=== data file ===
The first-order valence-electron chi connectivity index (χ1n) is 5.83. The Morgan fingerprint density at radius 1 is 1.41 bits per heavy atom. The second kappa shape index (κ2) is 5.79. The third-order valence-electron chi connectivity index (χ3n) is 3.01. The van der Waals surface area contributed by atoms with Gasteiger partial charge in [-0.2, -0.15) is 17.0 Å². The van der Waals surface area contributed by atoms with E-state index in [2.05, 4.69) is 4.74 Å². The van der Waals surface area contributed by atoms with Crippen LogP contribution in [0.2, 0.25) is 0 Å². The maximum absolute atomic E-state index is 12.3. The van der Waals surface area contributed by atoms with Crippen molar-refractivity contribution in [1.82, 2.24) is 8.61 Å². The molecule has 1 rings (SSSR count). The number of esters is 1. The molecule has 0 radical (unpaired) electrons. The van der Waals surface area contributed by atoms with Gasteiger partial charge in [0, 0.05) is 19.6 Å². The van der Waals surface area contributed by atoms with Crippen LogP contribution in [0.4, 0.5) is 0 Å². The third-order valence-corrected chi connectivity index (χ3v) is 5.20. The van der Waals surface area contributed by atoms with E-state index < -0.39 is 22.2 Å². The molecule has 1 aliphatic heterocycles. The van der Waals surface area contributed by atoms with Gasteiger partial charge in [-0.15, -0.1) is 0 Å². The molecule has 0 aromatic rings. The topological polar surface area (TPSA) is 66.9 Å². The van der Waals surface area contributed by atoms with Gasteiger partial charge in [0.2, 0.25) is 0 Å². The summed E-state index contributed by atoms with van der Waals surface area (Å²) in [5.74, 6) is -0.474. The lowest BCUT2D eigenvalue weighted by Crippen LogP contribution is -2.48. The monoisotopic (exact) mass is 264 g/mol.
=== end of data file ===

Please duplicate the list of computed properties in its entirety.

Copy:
The first-order valence-electron chi connectivity index (χ1n) is 5.83. The Morgan fingerprint density at radius 1 is 1.41 bits per heavy atom. The second kappa shape index (κ2) is 5.79. The third-order valence-electron chi connectivity index (χ3n) is 3.01. The van der Waals surface area contributed by atoms with Gasteiger partial charge in [-0.2, -0.15) is 17.0 Å². The van der Waals surface area contributed by atoms with E-state index in [2.05, 4.69) is 4.74 Å². The van der Waals surface area contributed by atoms with Crippen LogP contribution in [0.2, 0.25) is 0 Å². The maximum absolute atomic E-state index is 12.3. The van der Waals surface area contributed by atoms with Crippen molar-refractivity contribution in [1.82, 2.24) is 8.61 Å². The molecule has 1 rings (SSSR count). The number of esters is 1. The molecule has 0 radical (unpaired) electrons. The van der Waals surface area contributed by atoms with Gasteiger partial charge in [0, 0.05) is 19.6 Å². The van der Waals surface area contributed by atoms with Crippen LogP contribution in [0.4, 0.5) is 0 Å². The third-order valence-corrected chi connectivity index (χ3v) is 5.20. The van der Waals surface area contributed by atoms with E-state index < -0.39 is 22.2 Å². The molecule has 1 aliphatic heterocycles. The van der Waals surface area contributed by atoms with Gasteiger partial charge in [-0.15, -0.1) is 0 Å². The molecule has 0 aromatic rings. The topological polar surface area (TPSA) is 66.9 Å². The van der Waals surface area contributed by atoms with Gasteiger partial charge in [0.2, 0.25) is 0 Å². The summed E-state index contributed by atoms with van der Waals surface area (Å²) in [5.74, 6) is -0.474. The lowest BCUT2D eigenvalue weighted by Crippen LogP contribution is -2.48. The monoisotopic (exact) mass is 264 g/mol.